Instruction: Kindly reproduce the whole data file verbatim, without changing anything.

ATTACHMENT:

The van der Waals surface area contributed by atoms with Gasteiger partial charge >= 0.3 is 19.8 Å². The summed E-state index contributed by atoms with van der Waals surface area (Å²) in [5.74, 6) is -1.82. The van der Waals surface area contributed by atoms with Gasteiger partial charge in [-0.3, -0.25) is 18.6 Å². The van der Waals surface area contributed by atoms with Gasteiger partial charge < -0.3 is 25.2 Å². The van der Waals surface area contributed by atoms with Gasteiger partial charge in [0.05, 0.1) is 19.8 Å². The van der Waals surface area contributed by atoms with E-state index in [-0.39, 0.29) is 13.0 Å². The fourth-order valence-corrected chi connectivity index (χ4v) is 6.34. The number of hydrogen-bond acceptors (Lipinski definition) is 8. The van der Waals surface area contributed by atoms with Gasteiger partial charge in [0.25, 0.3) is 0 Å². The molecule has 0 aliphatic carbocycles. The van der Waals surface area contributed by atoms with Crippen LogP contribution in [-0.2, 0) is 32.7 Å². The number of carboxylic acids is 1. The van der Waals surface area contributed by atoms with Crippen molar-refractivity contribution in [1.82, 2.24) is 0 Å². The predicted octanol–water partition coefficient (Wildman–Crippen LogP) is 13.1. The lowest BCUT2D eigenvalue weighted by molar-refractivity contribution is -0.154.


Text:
The van der Waals surface area contributed by atoms with Gasteiger partial charge >= 0.3 is 19.8 Å². The summed E-state index contributed by atoms with van der Waals surface area (Å²) in [5.74, 6) is -1.82. The van der Waals surface area contributed by atoms with Gasteiger partial charge in [-0.3, -0.25) is 18.6 Å². The van der Waals surface area contributed by atoms with Gasteiger partial charge < -0.3 is 25.2 Å². The van der Waals surface area contributed by atoms with Gasteiger partial charge in [0.05, 0.1) is 19.8 Å². The van der Waals surface area contributed by atoms with E-state index in [-0.39, 0.29) is 13.0 Å². The fourth-order valence-corrected chi connectivity index (χ4v) is 6.34. The number of hydrogen-bond acceptors (Lipinski definition) is 8. The van der Waals surface area contributed by atoms with Gasteiger partial charge in [0.25, 0.3) is 0 Å². The molecule has 0 aliphatic carbocycles. The van der Waals surface area contributed by atoms with Crippen LogP contribution in [-0.2, 0) is 32.7 Å². The number of carboxylic acids is 1. The van der Waals surface area contributed by atoms with Crippen molar-refractivity contribution in [1.82, 2.24) is 0 Å². The predicted octanol–water partition coefficient (Wildman–Crippen LogP) is 13.1. The lowest BCUT2D eigenvalue weighted by molar-refractivity contribution is -0.154.